Financial Statements

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How to Correct Accounting Errors

As soon as an error is found, it must be corrected. How you correct the error under GAAP depends on the type of error, the number of financial periods the error affects, how the error affects financial [more…]

Ten Common Notes to the Financial Statements

Explanatory notes are discussions of items that accompany the financial statements, which are the income statement, the balance sheet, and the statement of cash flows. These notes are important disclosures [more…]

Ten Ratios for Financial Statement Analysis

The four major ratio measurements that users of the financial statements perform to gauge the effectiveness and efficiency of a company’s management are liquidity, activity, profitability, and coverage [more…]

The Advantages of Leasing

Leasing brings six major advantages, and all directly involve the company’s cash flow. Essentially, the advantage to leasing over buying is that there’s usually no large outlay of cash at the beginning [more…]

Financial Statement Presentation for Capital Leases

Financial statement presentation for operating leases is a snap. Unless you have an event such as a finder’s fee, no part of the transaction is capitalized. You treat the entire extravaganza as a straight-out [more…]

When You Should Change Accounting Methods

The whole purpose of preparing financial statements is to give the interested external users of the financial statements relevant, comparable information to use in making their investment decisions. When [more…]

Current Assets on a Corporate Balance Sheet

Current assets are those assets that a company expects to turn into cash within one year or, for inventories that take more than a year to turn into cash [more…]

Long-Term Assets on a Corporate Balance Sheet

Long-term assets are those assets that will take more than one year to turn into cash or that are otherwise not intended to be sold yet (but can be sold, if necessary). The long-term assets section of [more…]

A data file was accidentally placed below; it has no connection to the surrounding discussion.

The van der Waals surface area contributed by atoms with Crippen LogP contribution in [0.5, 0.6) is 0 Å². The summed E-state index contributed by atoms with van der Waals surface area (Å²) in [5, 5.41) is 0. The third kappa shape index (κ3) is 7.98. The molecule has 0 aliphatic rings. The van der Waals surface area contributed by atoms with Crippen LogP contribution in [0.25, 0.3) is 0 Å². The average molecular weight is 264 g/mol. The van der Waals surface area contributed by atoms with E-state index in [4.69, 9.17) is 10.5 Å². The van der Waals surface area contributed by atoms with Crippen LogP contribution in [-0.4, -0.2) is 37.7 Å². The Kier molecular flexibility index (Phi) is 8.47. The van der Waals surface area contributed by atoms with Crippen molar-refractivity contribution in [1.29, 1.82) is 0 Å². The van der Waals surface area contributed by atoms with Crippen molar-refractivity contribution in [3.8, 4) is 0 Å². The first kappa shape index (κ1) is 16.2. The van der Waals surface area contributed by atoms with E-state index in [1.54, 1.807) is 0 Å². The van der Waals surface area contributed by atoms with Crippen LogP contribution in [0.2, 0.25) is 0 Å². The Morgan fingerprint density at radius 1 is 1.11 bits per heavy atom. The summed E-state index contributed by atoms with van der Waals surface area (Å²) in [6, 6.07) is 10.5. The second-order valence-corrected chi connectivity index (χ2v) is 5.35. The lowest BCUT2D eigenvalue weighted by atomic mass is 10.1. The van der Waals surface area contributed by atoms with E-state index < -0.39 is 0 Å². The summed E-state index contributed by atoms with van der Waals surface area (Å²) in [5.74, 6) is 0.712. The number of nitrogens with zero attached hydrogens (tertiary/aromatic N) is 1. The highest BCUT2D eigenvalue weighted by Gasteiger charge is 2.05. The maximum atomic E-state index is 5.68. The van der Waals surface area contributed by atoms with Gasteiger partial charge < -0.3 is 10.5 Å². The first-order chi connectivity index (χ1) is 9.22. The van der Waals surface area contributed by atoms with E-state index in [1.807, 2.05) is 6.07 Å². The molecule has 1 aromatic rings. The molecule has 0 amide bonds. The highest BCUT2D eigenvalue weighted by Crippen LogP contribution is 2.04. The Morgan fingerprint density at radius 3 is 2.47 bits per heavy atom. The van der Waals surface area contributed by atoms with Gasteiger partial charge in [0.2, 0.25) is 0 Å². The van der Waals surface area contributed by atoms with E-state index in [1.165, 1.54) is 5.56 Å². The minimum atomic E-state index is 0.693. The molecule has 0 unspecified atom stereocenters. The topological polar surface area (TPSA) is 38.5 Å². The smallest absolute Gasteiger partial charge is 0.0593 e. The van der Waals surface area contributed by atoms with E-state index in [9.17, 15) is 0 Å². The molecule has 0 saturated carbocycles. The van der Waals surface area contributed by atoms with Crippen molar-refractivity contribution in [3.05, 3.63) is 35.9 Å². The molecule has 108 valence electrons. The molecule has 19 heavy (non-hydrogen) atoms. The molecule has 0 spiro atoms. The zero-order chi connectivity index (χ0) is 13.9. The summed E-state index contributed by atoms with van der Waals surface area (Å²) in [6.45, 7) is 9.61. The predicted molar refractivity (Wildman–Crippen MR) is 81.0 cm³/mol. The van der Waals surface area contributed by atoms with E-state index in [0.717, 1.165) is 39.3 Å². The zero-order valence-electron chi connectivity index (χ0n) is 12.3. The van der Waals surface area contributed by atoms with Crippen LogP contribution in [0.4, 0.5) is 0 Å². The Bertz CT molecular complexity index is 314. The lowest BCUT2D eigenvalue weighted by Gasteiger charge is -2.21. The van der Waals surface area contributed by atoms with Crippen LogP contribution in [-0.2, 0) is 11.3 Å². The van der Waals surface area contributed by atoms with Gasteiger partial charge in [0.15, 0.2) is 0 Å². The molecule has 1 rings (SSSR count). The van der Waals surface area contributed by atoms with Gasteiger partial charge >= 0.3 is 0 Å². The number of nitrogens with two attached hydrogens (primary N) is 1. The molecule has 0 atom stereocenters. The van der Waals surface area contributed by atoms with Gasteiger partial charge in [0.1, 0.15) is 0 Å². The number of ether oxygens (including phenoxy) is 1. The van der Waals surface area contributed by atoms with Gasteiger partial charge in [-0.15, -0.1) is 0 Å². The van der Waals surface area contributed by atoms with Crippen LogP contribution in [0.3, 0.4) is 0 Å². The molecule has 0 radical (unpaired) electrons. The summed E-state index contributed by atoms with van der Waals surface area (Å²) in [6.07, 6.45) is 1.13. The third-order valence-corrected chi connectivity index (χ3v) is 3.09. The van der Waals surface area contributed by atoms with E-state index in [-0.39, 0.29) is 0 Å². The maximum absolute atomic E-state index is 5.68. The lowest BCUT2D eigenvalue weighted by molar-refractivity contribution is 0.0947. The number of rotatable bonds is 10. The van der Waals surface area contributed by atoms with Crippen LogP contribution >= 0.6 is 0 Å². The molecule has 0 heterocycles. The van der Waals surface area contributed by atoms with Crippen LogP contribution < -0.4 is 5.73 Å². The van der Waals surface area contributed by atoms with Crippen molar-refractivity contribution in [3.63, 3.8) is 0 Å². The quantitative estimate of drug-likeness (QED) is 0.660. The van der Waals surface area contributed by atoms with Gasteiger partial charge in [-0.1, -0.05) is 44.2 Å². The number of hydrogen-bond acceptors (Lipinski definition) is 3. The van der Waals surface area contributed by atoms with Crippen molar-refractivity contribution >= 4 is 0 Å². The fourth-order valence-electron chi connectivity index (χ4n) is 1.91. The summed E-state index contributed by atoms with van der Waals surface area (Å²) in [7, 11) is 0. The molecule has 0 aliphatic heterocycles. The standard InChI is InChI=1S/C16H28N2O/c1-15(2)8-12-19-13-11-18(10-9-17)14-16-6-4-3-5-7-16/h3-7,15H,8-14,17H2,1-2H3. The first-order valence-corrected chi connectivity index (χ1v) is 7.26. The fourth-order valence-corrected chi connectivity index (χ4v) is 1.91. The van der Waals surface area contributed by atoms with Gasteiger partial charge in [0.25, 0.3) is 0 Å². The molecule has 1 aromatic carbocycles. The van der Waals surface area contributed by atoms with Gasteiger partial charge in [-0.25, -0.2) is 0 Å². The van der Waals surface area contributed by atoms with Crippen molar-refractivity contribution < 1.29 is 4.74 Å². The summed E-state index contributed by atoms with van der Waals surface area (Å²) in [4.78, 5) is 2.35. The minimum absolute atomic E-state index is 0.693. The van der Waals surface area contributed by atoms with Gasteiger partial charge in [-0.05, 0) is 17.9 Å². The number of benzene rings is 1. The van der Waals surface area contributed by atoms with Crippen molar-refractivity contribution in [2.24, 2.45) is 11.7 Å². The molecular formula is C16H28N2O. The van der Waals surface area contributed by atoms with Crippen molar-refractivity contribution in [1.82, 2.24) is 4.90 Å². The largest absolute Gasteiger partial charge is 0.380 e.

Intangible and Other Assets on a Corporate Balance Sheet

Intangible assets listed on a corporate balance sheet are things that add value to a company but that don’t actually exist in physical form. Intangible assets primarily include the legal rights to some [more…]

Current Liabilities on a Corporate Balance Sheet

Current liabilities are those that must be paid back, fully or in part, in less than one year. Following are the current liabilities you find on the balance sheet in order from those that must be paid [more…]

Long-Term Liabilities on a Corporate Balance Sheet

Long-term liabilities are those that must be paid back in a time period of one year or more. On a balance sheet, you might see the following categories in the long-term liabilities section. [more…]

Owners’ Equity Portion of a Corporate Balance Sheet

The owners’ equity portion of the balance sheet breaks down exactly what value the company has to its owners and how that value is allocated to them. The amount of value that investors have in a corporation [more…]

The Gross Profit Portion of the Corporate Income Statement

The first portion of a corporate income statement, called gross profit, seeks to calculate the profitability of a company’s operations after direct costs. Its ultimate goal is to determine the company’s [more…]